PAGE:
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Datrium Inc. is adding security to its storage with a Blanket Encryption application designed to secure deduplicated and compressed data at the host server, in flight across the network and at rest.
The Sunnyvale, Calif., startup began shipping its flagship DVX storage system for VMware virtual machines (VMs) just over a year ago. Datrium DVX includes software that runs on customer-supplied servers, infused with flash cache to accelerate data reads, and disk-based NetShelf appliances for persistent back-end storage.
The DVX software orchestrates data placement between the servers and the NetShelf appliances, and provides features such as always-on inline deduplication and compression to reduce a customer's data footprint.
The new Datrium Blanket Encryption product, which is due to ship in April at a cost of $10,000 per DVX system, takes aim at the growing problem of data breaches. The software can encrypt deduplicated and compressed data at the application server's RAM to ensure data is secure as it moves across the network between host servers and storage.
"We have service providers who can't wait to talk about this with their customers," said Craig Nunes, Datrium's vice president of marketing. "Financial services are very excited about it. Health organizations have got a lot of [Health Insurance Portability and Accountability Act] HIPAA-related requirements. And we expect as we do more business in federal government that they're going to be relieved that we've got this capability covered."
Datrium encryption vs. other options
Nunes said that, unlike self-encrypting drives that must be purchased with storage systems, software-based encryption allows Datrium customers to "just flip a switch and turn on" encryption at any time.
Mike Matchett, a senior analyst and consultant at Taneja Group, said data stays encrypted only where stored locally with many other types of software-defined storage and traditional shared array designs. He said, with those systems, the data is unencrypted when sent across the network. In some cases, the data is re-encrypted in flight, unencrypted at the receiving side and then encrypted again on the data at rest.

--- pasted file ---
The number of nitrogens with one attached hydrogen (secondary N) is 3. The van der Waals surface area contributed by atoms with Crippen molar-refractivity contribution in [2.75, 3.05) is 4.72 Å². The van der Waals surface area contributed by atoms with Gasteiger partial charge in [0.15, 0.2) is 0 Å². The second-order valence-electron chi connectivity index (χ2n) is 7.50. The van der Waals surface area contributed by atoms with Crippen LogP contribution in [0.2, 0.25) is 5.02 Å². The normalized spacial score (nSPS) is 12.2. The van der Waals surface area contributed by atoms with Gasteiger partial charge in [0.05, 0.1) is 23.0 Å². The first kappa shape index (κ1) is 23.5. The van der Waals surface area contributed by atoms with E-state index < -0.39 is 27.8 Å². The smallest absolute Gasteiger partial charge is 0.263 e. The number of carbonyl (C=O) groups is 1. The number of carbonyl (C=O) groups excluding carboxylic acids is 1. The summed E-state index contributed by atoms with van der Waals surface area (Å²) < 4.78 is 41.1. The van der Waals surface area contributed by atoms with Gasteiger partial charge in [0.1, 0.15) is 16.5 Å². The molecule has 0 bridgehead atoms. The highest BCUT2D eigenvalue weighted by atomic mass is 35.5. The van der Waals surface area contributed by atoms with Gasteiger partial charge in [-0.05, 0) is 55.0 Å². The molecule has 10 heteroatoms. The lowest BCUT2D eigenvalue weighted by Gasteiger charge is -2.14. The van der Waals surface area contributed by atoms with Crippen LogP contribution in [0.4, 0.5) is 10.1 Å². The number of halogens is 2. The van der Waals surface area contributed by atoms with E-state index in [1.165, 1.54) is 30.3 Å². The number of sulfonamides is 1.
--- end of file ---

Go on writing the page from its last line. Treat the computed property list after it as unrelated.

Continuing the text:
Matchett said some systems can send host-encrypted data, but they ruin the deduplication and compression ratios in the remote storage, backup appliances or cloud storage.
Russ Fellows, a senior partner at Evaluator Group Inc., said he knows of no other vendors that offer in-memory, host-based encryption of deduplicated and compressed data from host to storage. He said VMware vSAN is due to offer hypervisor-based encryption, but it is not clear how key management will occur and if there would be opportunities to attack the data prior to vSAN encryption.
Fellows said VMware is one of the few vendors to provide in-memory encryption for data at rest. But the VM encryption in VMware's vSphere 6.5 does not allow VMware's vSAN and other storage systems to deduplicate and compress the data, he said.
"Providing complete security is really hard to do, and very few things actually do it today. I won't say this [Datrium product] is 100% of the way there, but it's a great step," Fellows said. "The people who really get security will get that [Datrium Blanket Encryption] is a big deal. The people that just want a checkbox won't care."
Fellows said one weakness of the Datrium product is key management. He said Datrium Blanket Encryption uses its own key manager, as do many storage products that offer encryption. He said a better approach is third-party key managers that support the new OASIS Key Management Interoperability Protocol (KMIP) open standard.
Nunes said Datrium plans to support enterprise key managers, which generally support APIs such OASIS Public-Key Cryptography Standard and KMIP, as well as offering customers the option of Blanket Encryption's built-in key manager.
"We just wanted people to be able to drop this in their environment, turn it on and begin encrypting their data," he said.
Nunes said the product's built-in key management offers support for key rotation policies, a password requirement when powering up from lock-down mode, and secure erase to wipe data from systems.
To minimize the performance impact of Blanket Encryption, Datrium relies on the Advanced Encryption Standard New Instructions (AES-NI) built into the Intel and AMD processors of most enterprise servers purchased since 2012, Nunes said. AES-NI is designed to speed encryption and decryption.
Fellows said he advised customers to use newer servers with Datrium Blanket Encryption. "Assuming your host has lots of cores, and they're newer Intel cores with all these new instruction sets, they can take advantage of those native instructions to optimize those operations. And usually there is extra processor capability available on hosts today," he said.
Matchett said the hardware acceleration provided by the newer Intel chipset will likely result in little or no noticeable impact on performance. He said Datrium Blanket Encryption would appeal to organizations that want security but don't want to bother with encryption key management.
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